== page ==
Historic Tax Credits: Qualifications & Use

The Federal Historic Rehabilitation Tax Credit was first enacted in 1976 with the goal to incentivize real estate investors to invest in the preservation and rehabilitation of historic buildings and landmarks. Since its enactment, the credit has been responsible for billions of dollars being invested in the preservation and rehabilitation of numerous historic buildings across the county. These projects have not only served to preserve historic buildings, but have led to the revitalization of countless communities across America by driving economic development, creating jobs, and improving property values.

Qualifying For Historic Tax Credits

In order to qualify for the tax credits, the building must be listed in, or eligible for, the National Register of Historic Places and is an income-producing property. The renovation work must meet the Secretary of the Interior’s Standards for Rehabilitation. These standards spell out guidelines for rehabilitation projects. In General, the standards require that alterations remain consistent with the buildings historic character and should not significantly alter the historic character. Because of these strict guidelines, astute developers should submit a proposed work program for approval before beginning any rehabilitation projects.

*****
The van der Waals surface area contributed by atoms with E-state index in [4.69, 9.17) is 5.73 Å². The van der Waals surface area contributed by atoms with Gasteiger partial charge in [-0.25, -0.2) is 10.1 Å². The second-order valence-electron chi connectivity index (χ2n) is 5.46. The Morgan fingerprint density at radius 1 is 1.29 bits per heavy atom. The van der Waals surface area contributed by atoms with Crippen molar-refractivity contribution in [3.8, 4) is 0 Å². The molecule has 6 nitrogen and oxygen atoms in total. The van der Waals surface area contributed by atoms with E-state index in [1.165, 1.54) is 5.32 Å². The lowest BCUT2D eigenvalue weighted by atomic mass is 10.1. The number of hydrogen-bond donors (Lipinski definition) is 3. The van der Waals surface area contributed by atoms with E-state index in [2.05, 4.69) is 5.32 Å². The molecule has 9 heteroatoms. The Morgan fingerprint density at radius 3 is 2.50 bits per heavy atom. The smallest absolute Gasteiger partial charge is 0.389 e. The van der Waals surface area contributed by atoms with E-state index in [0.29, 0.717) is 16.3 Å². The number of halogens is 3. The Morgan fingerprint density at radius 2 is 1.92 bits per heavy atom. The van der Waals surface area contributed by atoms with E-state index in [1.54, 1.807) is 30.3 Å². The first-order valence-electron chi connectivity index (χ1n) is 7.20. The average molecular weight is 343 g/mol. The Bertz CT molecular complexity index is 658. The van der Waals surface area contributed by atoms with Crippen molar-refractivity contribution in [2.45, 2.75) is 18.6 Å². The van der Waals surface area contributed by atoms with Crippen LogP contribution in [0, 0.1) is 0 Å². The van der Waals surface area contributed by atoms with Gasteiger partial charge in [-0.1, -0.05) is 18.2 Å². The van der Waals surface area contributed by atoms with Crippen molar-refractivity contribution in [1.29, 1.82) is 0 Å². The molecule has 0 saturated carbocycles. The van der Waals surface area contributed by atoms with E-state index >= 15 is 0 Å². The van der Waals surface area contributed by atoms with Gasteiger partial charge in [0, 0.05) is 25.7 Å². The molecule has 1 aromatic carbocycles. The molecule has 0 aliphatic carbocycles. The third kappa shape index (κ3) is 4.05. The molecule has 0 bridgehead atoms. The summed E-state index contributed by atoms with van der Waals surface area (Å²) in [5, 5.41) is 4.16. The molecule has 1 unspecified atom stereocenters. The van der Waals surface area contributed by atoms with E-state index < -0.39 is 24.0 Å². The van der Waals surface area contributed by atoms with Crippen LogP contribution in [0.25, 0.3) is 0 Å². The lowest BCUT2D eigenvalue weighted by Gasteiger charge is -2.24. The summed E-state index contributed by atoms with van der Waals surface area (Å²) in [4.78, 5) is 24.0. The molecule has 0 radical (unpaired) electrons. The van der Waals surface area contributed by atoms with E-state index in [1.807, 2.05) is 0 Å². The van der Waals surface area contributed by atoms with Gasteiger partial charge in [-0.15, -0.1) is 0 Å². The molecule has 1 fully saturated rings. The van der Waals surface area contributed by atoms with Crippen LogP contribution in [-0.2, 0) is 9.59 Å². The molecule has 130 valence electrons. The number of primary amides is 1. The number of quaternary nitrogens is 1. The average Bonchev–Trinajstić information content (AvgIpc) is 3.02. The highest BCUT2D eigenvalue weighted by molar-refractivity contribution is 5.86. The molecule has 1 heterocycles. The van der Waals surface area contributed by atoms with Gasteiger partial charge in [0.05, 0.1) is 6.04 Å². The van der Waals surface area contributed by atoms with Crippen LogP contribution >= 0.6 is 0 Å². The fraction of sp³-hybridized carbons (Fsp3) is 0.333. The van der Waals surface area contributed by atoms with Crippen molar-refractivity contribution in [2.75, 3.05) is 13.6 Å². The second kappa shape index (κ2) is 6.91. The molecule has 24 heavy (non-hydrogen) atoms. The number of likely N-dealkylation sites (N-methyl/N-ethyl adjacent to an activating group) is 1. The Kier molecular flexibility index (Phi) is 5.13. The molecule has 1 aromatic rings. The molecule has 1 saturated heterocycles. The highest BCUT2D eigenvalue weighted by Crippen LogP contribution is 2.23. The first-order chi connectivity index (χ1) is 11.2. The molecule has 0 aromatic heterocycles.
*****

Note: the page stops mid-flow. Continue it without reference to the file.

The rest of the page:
Historic Tax Credits Usage

Developers may use the tax credits themselves or sell them. Developers commonly sell the tax credits in order to fund the rehabilitation project. The tax credit is worth 20% of all qualified rehabilitation expenditures incurred during the historic preservation and rehabilitation project. Examples of qualified rehabilitation expenditures are costs of the work on the building, architectural and engineering fees, site survey fees, legal expenses, development fees, and any other construction-related costs that can be added to the basis of the building and are reasonable and related to the services performed.

The owner may use the tax credit to offset federal income tax liability beginning in the year that the building is placed into service. Recent changes to the tax code now require the tax credit to be spread out over 5 years.

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